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Gimme little sign! Modern technology, used in sign stealing in MLB


It is not illegal to steal signs in Major League Baseball. It happens all the time. But when modern technology gets involved in this part of the game, it makes news.

Reports are that Major League Baseball is currently looking into the case of the Boston Red Sox using modern technology–namely, a smart watch–to steal signs against opponents, including their arch rival New York Yankees.

In fact, the Red Sox admitted to the thievery, stating that training personnel received signals from video personnel on a smart watch, and that information was passed onto the bench and to players as they went up to hit.


Now, the Red Sox wouldn’t admit their devilish deed without this caveat: the Yankees were doing something similar, getting information from their YES TV monitors about what pitch was coming.

Accordingly, Commissioner Rob Manfred is looking into the charges all around, but he said he doesn’t think that this is a widespread problem.

Stealing signs means that one team picks up something from the other team that allows it to know what type of pitch is being thrown.

Signs can be picked up from the catcher–who puts down a set of fingers to tell the pitcher what type of pitch he wants thrown–or it can be picked up from the pitcher, who sometimes calls his own game.

It can also be picked up from the dugout, where the manager or pitching coach gives signals to the catcher about what type of pitch is desired.

There are some players who are masters of stealing signs.

Forty years ago, some people thought the only reason the Yankees’ Fred “Chicken” Stanley was in the major leagues was his ability to steal signs from other teams.


In the past, one team has accused the other team of stealing signs, but again, it is legal to do so, as long as it is done without any electronic aid.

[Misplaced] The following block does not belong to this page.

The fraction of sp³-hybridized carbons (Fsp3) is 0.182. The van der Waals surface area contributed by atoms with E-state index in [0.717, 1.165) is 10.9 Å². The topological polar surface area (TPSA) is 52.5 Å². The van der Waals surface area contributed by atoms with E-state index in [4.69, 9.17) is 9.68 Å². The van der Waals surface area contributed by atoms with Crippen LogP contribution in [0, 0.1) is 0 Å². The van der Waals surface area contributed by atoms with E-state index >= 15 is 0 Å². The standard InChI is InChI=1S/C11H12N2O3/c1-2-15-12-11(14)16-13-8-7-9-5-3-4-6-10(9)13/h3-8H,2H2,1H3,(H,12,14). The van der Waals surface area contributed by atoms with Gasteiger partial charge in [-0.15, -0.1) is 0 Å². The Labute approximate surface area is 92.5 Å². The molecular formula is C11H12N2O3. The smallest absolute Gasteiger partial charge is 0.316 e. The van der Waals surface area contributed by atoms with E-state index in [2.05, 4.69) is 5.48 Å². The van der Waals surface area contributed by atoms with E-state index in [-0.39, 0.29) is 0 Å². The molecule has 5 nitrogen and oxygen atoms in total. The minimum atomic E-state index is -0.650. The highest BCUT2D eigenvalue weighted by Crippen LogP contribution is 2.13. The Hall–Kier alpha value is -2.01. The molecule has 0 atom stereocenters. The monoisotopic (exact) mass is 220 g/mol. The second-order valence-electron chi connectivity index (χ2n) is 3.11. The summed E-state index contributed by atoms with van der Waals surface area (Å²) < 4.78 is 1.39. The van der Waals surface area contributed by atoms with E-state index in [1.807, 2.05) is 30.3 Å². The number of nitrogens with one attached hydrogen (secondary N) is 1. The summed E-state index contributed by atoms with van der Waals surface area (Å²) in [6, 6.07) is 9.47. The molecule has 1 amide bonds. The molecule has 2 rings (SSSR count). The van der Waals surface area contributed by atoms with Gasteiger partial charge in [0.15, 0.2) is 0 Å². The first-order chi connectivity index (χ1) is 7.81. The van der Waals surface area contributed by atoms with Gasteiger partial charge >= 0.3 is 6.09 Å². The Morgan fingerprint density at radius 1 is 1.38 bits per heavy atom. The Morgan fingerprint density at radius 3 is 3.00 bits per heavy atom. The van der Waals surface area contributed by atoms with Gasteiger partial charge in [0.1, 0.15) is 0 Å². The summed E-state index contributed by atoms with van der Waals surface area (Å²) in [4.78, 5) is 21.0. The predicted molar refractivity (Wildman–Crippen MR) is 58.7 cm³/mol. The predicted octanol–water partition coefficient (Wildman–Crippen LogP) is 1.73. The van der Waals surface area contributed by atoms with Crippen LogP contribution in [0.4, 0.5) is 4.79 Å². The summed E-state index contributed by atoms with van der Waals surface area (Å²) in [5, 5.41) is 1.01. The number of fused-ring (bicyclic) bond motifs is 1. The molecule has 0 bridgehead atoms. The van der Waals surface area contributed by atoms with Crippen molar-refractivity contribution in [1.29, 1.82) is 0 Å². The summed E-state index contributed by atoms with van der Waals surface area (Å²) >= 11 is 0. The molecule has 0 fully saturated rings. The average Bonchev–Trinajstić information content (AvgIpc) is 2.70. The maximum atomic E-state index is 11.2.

Teams in the past have used aids to supposedly steal signs, like telephoto lenses on cameras, but this is 2017, and in the age of electronics, it was only a matter of time before modern technology crept into the stealing signs equation.

Stealing on the surface is wrong, but sign stealing is part of baseball lore and history.

If one can do it simply with his own eyes, as Stanley was so proficient in doing, then it is OK.

But once electronics enters into the mix, it takes sign stealing to another level.

And depending on the player, some batters don’t want to know what pitch is coming. In the 1970s, Stanley was an expert at sign stealing, but some players–one, namely, Graig Nettles, Stanley’s teammate–did not want to know what type of pitch was coming. He preferred to guess, and swing at whatever pitch he wanted to swing at.

But other players like to know what’s coming, so they can adjust their at bat to the pitch.

Whatever the case, this isn’t the first charge of sign stealing using modern technology, and it probably won’t be the last one.

What will be interesting is to see what Manfred does about it all, if he even does anything at all, at least right now.

New rules probably can–and should–be written so that modern electronics cannot be used in sign stealing, but go police it.

Anything that gives a team a leg up on their opponent has always been used by one team versus another, and stealing signs–however it is done–has been part of the game for years, and it isn’t going to stop with modern technology now being employed to do it.

The only thing that is going to stop this is hefty fines, and even though the Red Sox have admitted to such electronic tomfoolery, will hefty fines in a multi-billion-dollar industry stop this from happening?

Signs say no, it won’t.

Lawrence Lapka